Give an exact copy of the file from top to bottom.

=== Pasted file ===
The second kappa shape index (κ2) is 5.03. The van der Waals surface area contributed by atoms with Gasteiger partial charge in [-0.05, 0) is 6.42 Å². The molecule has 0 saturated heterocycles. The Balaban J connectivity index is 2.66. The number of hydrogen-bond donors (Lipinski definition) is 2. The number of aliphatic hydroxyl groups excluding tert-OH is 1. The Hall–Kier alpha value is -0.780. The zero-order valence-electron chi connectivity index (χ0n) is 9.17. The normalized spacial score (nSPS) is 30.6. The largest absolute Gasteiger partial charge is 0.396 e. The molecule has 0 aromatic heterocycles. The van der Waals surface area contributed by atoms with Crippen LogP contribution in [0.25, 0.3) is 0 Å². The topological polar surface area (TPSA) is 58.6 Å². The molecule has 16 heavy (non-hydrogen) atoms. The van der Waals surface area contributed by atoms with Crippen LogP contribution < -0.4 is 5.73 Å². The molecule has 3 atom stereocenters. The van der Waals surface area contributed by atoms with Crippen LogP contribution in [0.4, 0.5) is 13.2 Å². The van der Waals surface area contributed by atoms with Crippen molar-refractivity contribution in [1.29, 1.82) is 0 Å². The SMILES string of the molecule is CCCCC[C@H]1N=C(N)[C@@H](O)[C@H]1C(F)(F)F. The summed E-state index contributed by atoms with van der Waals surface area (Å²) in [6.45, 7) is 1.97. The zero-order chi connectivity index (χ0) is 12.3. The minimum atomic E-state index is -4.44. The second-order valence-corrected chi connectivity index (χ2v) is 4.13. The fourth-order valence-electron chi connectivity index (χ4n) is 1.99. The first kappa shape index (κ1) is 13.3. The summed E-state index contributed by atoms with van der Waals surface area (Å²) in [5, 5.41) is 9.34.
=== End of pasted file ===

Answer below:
The second kappa shape index (κ2) is 5.03. The van der Waals surface area contributed by atoms with Gasteiger partial charge in [-0.05, 0) is 6.42 Å². The molecule has 0 saturated heterocycles. The Balaban J connectivity index is 2.66. The number of hydrogen-bond donors (Lipinski definition) is 2. The number of aliphatic hydroxyl groups excluding tert-OH is 1. The Hall–Kier alpha value is -0.780. The zero-order valence-electron chi connectivity index (χ0n) is 9.17. The normalized spacial score (nSPS) is 30.6. The largest absolute Gasteiger partial charge is 0.396 e. The molecule has 0 aromatic heterocycles. The van der Waals surface area contributed by atoms with Crippen LogP contribution in [0.25, 0.3) is 0 Å². The topological polar surface area (TPSA) is 58.6 Å². The molecule has 16 heavy (non-hydrogen) atoms. The van der Waals surface area contributed by atoms with Crippen LogP contribution < -0.4 is 5.73 Å². The molecule has 3 atom stereocenters. The van der Waals surface area contributed by atoms with Crippen LogP contribution in [0.4, 0.5) is 13.2 Å². The van der Waals surface area contributed by atoms with Crippen molar-refractivity contribution in [1.29, 1.82) is 0 Å². The SMILES string of the molecule is CCCCC[C@H]1N=C(N)[C@@H](O)[C@H]1C(F)(F)F. The summed E-state index contributed by atoms with van der Waals surface area (Å²) in [6.45, 7) is 1.97. The zero-order chi connectivity index (χ0) is 12.3. The minimum atomic E-state index is -4.44. The second-order valence-corrected chi connectivity index (χ2v) is 4.13. The fourth-order valence-electron chi connectivity index (χ4n) is 1.99. The first kappa shape index (κ1) is 13.3. The summed E-state index contributed by atoms with van der Waals surface area (Å²) in [5, 5.41) is 9.34.